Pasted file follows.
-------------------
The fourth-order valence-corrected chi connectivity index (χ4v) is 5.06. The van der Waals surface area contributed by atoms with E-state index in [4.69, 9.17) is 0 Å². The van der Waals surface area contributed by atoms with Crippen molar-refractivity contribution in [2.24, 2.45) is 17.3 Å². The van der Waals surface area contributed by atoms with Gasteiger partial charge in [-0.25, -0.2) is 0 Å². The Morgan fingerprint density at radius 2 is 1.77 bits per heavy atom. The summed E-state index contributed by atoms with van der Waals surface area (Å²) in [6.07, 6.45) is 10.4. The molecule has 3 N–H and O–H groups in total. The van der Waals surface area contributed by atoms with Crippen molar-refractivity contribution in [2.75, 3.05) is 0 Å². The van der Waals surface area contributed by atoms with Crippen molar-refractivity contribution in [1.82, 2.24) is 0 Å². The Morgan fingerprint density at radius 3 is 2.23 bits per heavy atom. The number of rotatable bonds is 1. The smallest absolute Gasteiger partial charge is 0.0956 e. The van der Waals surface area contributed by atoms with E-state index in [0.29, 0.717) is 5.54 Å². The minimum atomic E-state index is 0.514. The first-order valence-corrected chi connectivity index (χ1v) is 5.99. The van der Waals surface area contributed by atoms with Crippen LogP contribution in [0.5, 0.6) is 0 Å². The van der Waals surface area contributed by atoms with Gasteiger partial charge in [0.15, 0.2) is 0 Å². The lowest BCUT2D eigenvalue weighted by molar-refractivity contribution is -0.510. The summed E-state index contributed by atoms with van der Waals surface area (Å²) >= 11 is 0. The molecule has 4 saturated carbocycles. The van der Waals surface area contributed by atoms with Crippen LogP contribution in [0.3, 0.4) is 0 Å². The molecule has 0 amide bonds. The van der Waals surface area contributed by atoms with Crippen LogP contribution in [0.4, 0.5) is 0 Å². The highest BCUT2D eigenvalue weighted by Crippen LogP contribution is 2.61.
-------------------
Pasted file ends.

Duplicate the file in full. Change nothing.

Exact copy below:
The fourth-order valence-corrected chi connectivity index (χ4v) is 5.06. The van der Waals surface area contributed by atoms with E-state index in [4.69, 9.17) is 0 Å². The van der Waals surface area contributed by atoms with Crippen molar-refractivity contribution in [2.24, 2.45) is 17.3 Å². The van der Waals surface area contributed by atoms with Gasteiger partial charge in [-0.25, -0.2) is 0 Å². The Morgan fingerprint density at radius 2 is 1.77 bits per heavy atom. The summed E-state index contributed by atoms with van der Waals surface area (Å²) in [6.07, 6.45) is 10.4. The molecule has 3 N–H and O–H groups in total. The van der Waals surface area contributed by atoms with Crippen molar-refractivity contribution in [2.75, 3.05) is 0 Å². The van der Waals surface area contributed by atoms with Crippen molar-refractivity contribution in [1.82, 2.24) is 0 Å². The Morgan fingerprint density at radius 3 is 2.23 bits per heavy atom. The number of rotatable bonds is 1. The smallest absolute Gasteiger partial charge is 0.0956 e. The van der Waals surface area contributed by atoms with E-state index in [0.29, 0.717) is 5.54 Å². The minimum atomic E-state index is 0.514. The first-order valence-corrected chi connectivity index (χ1v) is 5.99. The van der Waals surface area contributed by atoms with Crippen LogP contribution in [0.5, 0.6) is 0 Å². The van der Waals surface area contributed by atoms with Gasteiger partial charge in [0.15, 0.2) is 0 Å². The lowest BCUT2D eigenvalue weighted by molar-refractivity contribution is -0.510. The summed E-state index contributed by atoms with van der Waals surface area (Å²) >= 11 is 0. The molecule has 4 saturated carbocycles. The van der Waals surface area contributed by atoms with Crippen LogP contribution in [0.3, 0.4) is 0 Å². The molecule has 0 amide bonds. The van der Waals surface area contributed by atoms with Crippen LogP contribution in [0.4, 0.5) is 0 Å². The highest BCUT2D eigenvalue weighted by Crippen LogP contribution is 2.61.